Joint Tax Audits: Which Countries May Benefit Most?
- I.J.J. Burgers; D. Criclivaia
- World Tax Journal, 2016 (Volume 8), No 3
- 29 August 2016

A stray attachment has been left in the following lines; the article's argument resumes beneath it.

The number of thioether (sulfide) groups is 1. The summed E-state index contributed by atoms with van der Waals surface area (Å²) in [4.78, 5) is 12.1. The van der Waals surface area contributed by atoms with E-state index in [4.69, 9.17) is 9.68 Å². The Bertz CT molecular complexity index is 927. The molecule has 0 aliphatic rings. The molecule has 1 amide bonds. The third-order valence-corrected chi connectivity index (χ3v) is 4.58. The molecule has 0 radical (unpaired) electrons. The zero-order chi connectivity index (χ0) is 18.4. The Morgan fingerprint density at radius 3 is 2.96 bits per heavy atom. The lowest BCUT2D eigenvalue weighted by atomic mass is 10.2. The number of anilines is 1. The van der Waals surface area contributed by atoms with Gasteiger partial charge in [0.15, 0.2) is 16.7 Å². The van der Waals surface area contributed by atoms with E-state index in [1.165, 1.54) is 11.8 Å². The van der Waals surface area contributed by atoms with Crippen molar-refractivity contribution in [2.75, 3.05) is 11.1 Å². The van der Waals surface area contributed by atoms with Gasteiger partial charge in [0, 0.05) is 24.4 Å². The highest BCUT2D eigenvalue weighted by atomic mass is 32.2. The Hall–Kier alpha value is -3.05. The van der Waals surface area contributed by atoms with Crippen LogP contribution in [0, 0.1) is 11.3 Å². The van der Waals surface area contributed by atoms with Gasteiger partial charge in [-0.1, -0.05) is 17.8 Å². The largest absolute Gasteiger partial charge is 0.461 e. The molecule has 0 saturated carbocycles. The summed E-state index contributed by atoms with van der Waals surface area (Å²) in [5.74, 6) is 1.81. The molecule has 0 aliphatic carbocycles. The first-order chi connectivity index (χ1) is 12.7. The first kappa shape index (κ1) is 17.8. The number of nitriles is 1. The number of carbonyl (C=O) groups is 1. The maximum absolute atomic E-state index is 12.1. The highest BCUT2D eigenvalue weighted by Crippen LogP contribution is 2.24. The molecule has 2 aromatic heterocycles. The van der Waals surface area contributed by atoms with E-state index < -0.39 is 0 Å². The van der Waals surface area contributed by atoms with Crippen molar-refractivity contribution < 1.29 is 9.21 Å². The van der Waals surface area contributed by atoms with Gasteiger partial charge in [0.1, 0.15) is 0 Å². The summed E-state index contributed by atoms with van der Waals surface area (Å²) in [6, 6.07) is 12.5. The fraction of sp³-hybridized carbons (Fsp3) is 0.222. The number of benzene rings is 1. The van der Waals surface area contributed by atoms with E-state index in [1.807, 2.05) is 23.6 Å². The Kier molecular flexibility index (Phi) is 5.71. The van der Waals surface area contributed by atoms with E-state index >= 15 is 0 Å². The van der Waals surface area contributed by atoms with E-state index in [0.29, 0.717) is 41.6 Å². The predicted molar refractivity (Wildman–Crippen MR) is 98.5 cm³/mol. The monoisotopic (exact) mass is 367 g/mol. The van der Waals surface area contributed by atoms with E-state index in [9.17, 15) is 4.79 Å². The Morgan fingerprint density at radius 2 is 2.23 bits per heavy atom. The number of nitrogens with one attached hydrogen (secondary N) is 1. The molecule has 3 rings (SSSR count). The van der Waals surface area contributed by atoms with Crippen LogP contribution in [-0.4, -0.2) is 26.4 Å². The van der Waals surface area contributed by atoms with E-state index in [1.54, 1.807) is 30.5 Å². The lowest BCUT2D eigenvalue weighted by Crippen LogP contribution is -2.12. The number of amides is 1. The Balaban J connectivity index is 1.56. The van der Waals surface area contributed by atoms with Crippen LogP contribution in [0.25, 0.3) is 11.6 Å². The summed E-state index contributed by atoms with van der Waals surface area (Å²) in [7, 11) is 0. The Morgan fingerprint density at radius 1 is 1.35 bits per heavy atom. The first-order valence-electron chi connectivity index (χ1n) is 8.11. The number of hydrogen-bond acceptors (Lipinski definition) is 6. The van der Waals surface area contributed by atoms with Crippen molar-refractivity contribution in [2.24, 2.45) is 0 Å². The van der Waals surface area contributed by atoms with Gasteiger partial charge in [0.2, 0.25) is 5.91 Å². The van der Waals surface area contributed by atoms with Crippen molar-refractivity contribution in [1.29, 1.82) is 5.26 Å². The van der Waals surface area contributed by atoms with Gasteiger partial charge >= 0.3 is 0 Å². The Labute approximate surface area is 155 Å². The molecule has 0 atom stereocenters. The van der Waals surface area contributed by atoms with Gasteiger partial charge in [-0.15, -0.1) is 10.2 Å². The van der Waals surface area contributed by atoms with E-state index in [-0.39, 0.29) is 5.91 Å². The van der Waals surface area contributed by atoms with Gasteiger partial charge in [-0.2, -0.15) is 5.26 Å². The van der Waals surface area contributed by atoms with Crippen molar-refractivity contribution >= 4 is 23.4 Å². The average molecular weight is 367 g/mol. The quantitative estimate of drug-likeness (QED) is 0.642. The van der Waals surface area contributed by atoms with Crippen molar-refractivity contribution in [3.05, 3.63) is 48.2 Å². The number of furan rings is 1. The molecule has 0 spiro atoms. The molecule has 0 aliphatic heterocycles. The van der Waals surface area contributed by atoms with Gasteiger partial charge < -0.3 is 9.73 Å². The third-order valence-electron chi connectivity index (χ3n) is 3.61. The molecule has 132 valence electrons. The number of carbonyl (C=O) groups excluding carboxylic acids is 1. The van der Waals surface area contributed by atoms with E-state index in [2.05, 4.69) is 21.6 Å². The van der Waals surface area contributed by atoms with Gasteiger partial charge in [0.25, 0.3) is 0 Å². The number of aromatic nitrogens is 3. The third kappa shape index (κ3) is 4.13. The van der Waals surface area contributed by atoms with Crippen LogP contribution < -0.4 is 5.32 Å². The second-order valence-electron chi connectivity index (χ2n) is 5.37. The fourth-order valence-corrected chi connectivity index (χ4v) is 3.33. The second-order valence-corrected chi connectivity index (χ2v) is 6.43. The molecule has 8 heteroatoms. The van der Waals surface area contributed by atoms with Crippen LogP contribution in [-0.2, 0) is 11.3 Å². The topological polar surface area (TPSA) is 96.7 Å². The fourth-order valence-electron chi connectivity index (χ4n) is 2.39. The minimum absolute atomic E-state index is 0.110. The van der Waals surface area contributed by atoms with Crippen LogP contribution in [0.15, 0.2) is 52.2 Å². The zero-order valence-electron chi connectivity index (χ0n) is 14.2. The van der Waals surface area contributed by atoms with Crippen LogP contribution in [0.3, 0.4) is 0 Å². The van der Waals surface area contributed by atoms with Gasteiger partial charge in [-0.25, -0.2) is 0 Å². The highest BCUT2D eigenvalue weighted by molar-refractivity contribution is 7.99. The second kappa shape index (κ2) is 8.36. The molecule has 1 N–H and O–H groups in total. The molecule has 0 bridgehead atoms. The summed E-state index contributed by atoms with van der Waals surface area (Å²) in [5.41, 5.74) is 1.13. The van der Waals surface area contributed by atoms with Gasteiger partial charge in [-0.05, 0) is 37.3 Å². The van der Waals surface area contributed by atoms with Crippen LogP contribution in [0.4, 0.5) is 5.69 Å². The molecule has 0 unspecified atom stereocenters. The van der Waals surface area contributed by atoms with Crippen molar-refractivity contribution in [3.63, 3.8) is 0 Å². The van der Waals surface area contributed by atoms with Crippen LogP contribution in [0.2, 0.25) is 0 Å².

In their joint fight against tax avoidance and tax evasion, international governance organizations have developed different tools. One of these tools is the joint tax audit, in which two or more countries join together to form a single audit team to examine an issue(s)/transaction(s) of one or more related taxable persons with cross-border business activities. International governance organizations, such as the Organisation for Economic Co-operation and Development (OECD), the European Union and the African Tax Administration Forum (ATAF), promote the use of joint tax audits, amongst others, as a tool in fighting tax fraud, tax evasion and aggressive tax planning. The literature on this phenomenon mainly focuses on the advantages and obstacles of using the instrument, and the need to amend legislation. Moreover, in the literature, guidance for companies invited to participate in a joint tax audit can be found, as well as references to the few joint tax audits conducted and the results of a pilot project conducted by the Netherlands and Germany. The authors’ aim is to answer the question, “Which countries may benefit most from joint tax audits if the arguments raised in the tax literature are valid?”. The authors have identified eight arguments for joint tax audits (arguments (a) – (h), see sections 4.1. and 5.) in the tax literature and have used sixteen different yardsticks (factors 1 – 16, see section 6.) to analyse which countries might benefit most. To make the research project manageable, the research focuses primarily on the situation faced by the European Union’s 28 Member States (hereinafter the “EU-28”) and the 13 associated states. By combining arguments raised in the legal literature about joint audits with what public finance data tell us about, for example, tax compliance costs, the number of active taxpayers per administration employee, the number of mutual agreement procedures, tax compliance and tax moral levels, the authors analyse which of the EU-28 and its associated states might benefit most from joint audits and for what reasons. The analysis strongly supports the international governance initiatives for a multilateral legislative framework on joint audits. As multinational legislation in this field should be drafted with great care, the authors call for more pilot projects with, as their aim, the sharing of know-how and building capacity. The authors also provide some recommendations for the development of the multinational legislative framework and urge tax authorities/the OECD/the European Union to publish statistics on the joint audits performed.